Color Contrast Tester
If you want to simply test whether or not two colors are going to mesh well in regard to color contrast, this color contrast tester will let you do that. It asks for a foreground color and a background color, and tests to make sure they meet WCAG 1.0 or 2.0 color contrast success criteria.
What about color theory?
I think it’s important to note that, while accessibility is extremely important, it doesn’t mean that everything else goes out the window. For instance, if you’re a blind person trying to design a site, you need to make sure that your color scheme meets WCAG guidelines, and, if you or your client are aiming for a particular goal, like readability or sales or email subscribers, good design still matters. If you’re a sighted designer, good color contrast and general web accessibility doesn’t mean that what you create has to be ugly. You can still have functional, pleasing design while keeping it accessible and meeting your client’s goals.
Lots of people have lots of questions about WordPress.
Sometimes, the answer is quick, and only requires a little bit of direction to get you on the right path.
Enter: Ask Me Anything
Ask Me Anything is a weekly chat session that will take place every Wednesday at 7PM Eastern using both the TeamTalk conferencing system and the hashtag #wpama on Twitter. The server address for TeamTalk is 4.onj.me, the ports are 10334, and Ask Me Anything will take place in the “Ask Me Anything” channel. You can ask me anything on the following topics:
General WordPress setup and configuration
The Genesis framework and StudioPress child themes
Finding the right WordPress plugin to meet your needs
Finding the right WordPress theme for your site
Finding the right hosting
General hosting questions
Finding the right domain for your site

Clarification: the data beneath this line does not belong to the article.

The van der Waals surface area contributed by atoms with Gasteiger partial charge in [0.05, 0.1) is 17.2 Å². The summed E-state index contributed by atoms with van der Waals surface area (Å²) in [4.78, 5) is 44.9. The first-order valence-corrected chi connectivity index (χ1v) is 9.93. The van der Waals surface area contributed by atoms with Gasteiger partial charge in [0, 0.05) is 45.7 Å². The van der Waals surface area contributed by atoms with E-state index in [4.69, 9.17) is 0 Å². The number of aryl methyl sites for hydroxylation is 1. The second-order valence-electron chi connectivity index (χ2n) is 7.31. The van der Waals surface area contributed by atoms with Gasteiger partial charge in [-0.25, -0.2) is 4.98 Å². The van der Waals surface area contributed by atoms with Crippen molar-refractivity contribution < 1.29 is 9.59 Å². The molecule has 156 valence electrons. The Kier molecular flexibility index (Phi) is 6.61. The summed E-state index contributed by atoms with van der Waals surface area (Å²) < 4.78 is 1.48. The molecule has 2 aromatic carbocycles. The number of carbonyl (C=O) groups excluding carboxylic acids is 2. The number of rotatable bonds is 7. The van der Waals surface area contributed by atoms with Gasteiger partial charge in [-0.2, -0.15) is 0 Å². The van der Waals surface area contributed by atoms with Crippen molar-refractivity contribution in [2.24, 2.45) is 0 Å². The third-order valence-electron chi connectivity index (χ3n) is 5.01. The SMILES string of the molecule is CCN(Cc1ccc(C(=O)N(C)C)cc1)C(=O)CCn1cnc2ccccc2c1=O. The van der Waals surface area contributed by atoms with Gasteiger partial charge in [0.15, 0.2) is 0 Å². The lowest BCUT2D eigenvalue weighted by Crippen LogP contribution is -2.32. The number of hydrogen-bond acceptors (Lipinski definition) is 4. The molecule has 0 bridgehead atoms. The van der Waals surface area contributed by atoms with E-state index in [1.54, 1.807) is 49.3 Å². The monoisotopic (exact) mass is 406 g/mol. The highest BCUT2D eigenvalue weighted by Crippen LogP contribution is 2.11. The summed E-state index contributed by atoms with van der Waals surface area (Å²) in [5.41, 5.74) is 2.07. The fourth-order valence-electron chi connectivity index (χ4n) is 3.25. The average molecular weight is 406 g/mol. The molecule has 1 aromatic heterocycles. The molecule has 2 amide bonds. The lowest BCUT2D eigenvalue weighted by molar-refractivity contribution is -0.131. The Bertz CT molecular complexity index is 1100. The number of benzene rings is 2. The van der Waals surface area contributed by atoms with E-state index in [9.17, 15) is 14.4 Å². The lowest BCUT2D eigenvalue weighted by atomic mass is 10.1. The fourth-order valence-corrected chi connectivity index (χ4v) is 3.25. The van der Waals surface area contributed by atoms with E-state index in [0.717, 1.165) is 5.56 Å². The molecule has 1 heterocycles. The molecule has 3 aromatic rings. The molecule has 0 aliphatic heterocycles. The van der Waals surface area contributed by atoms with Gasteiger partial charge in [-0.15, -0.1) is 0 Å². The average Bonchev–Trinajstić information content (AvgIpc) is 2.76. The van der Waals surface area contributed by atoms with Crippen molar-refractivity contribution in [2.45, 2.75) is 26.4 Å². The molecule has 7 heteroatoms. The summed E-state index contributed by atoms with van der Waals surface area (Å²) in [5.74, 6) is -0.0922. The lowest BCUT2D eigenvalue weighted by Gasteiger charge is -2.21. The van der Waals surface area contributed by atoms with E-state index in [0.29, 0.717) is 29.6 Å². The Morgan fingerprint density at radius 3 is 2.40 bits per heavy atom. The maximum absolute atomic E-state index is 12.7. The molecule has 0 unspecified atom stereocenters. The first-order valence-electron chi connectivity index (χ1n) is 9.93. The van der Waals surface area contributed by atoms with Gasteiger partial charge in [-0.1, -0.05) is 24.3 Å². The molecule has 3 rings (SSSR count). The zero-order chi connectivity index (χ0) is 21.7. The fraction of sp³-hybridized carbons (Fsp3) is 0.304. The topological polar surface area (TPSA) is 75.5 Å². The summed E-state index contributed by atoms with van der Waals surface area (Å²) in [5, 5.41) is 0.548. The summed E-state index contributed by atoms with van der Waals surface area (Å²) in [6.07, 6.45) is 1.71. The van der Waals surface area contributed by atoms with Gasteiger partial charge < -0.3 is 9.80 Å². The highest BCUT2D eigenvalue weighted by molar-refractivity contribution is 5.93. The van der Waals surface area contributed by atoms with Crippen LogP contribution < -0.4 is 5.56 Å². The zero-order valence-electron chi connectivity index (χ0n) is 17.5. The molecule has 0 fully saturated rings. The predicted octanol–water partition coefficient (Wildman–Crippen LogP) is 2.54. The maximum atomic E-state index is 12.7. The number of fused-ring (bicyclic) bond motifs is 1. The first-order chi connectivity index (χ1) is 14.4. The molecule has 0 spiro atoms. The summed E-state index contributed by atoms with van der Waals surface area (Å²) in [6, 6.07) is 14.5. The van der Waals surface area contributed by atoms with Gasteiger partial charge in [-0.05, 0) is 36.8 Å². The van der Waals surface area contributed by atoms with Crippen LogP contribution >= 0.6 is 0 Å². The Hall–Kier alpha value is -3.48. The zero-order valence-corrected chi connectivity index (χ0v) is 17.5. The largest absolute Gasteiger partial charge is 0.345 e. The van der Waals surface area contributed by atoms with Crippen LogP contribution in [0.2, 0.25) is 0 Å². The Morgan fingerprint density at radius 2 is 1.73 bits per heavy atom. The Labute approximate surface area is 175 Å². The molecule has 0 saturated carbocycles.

What’s Not Included?
There’s only a few things that aren’t included, mainly because they would limit the ability of others to get their questions answered:
Specific plugin or theme setup/configuration
Specific hosting configuration instructions
What’s it going to cost?
The only thing Ask Me Anything is going to cost you is the time it takes to ask your question and the time it takes to answer it. Other than time, it’s completely free.
What if I can’t make it for the live sessions?
If you can’t make it for the live sessions, no worries. Each Friday, the session notes wil be posted with links to participants’ websites if they exist. Plus, any questions we can’t get to during the sessions will be posted as free tips/tutorials on this site that you’ll be able to browse through and implement when you have the time.
How long will AMA sessions last?
AMA will last one hour each week, and I’ll answer as many questions as I can get to. Any questions I don’t get to will be answered in upcoming sessions.
Can I ask questions outside AMA?
Yes, you can. Just use the #wpama hashtag and I’ll answer your questions during AMA sessions.
I’m looking forward to sharing knowledge with you during Ask Me Anything. Let’s make this fun, informative and engaging together. Until Wednesday.